On ESPN’s SportsCenter Tuesday morning, NFL Hall of Famer and former Oklahoma State running back Barry Sanders said it will be difficult for retired NFL players to win a case against the league over alleged illegal drug use.
Sanders, who retired from the league in 1998, sat down for an interview with ESPN host Jay Crawford in which the 1988 OSU Heisman winner was asked questions about the retired players’ lawsuit against the league. The lawsuit claims the NFL obtained and administered drugs to players illegally in order to speed up their return to the field and maximize profits.
“It’ll be a challenge to prove that the trainers forced them to take anything,” Sanders said. “I don’t know if it would be impossible, but I think it’ll certainly be a challenge. I don’t know that every individual has a case; you probably (have) more guys that don’t really have a case. That’s really between the trainers and the team doctors and those individual players, and if you have documentation that can prove that they did something inappropriate, I guess you have to go forward with that, but I think that’s an uphill battle.”
Crawford asked Sanders if he ever took a drug he didn’t want to take during his tenure in the league:
“I’m not a great example because I never took anything,” Sanders said. “I was one of the guys, I would have to say, I had to face probably through the pressure sometime of not taking something, and having maybe a reputation of not being a tough guy. But I didn’t miss that many games.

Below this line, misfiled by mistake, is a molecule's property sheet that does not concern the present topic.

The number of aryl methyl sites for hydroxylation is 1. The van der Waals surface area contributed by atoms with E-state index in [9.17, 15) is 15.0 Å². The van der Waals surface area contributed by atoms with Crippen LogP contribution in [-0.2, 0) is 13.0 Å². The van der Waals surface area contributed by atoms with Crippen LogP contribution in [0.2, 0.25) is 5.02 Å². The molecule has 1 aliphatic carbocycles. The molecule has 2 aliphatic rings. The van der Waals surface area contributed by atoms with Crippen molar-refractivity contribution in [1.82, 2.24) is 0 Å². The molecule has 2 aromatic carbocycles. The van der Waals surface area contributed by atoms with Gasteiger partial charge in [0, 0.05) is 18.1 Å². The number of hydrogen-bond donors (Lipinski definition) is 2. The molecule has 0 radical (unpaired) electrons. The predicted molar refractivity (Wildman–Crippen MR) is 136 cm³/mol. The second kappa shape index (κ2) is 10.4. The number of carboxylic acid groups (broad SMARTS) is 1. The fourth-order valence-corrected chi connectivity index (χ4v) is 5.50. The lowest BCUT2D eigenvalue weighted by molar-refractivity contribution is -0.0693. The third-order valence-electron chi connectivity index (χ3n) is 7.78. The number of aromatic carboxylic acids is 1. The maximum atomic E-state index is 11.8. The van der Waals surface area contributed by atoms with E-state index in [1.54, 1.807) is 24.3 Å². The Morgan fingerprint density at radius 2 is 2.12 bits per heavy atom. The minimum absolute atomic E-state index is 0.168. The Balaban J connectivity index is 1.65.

“It (drugging) happens in that game. It’s a part of it for some guys, but I don’t know if you can place responsibility or blame on someone.”
Sanders said that during his NFL career, Mondays and Tuesdays — the days after a grueling game, or a 25- to 30-carry day — were part of the territory of being a running back. He also reiterated that he feels fine and has no regrets about leaving the game when he did at the age of 30.
“For me … a lot of times you’re sore, but I’ve played the game my whole life — from high school to NFL. Some games you’re gonna be more sore than others,” Sanders said. “It was no different when I played in the National Football League. You have some games when you’re really sore because you’re a running back and you’ve taken a lot of blows. But that’s a part of the game and you’re normally over that by Wednesday or Thursday.”
“I think that was one of the most important decisions of my life,” Sanders said on retirement. “It (having physical limitations) wasn’t even something I thought about then. I’m sure I benefited from that. I have no complaints there.”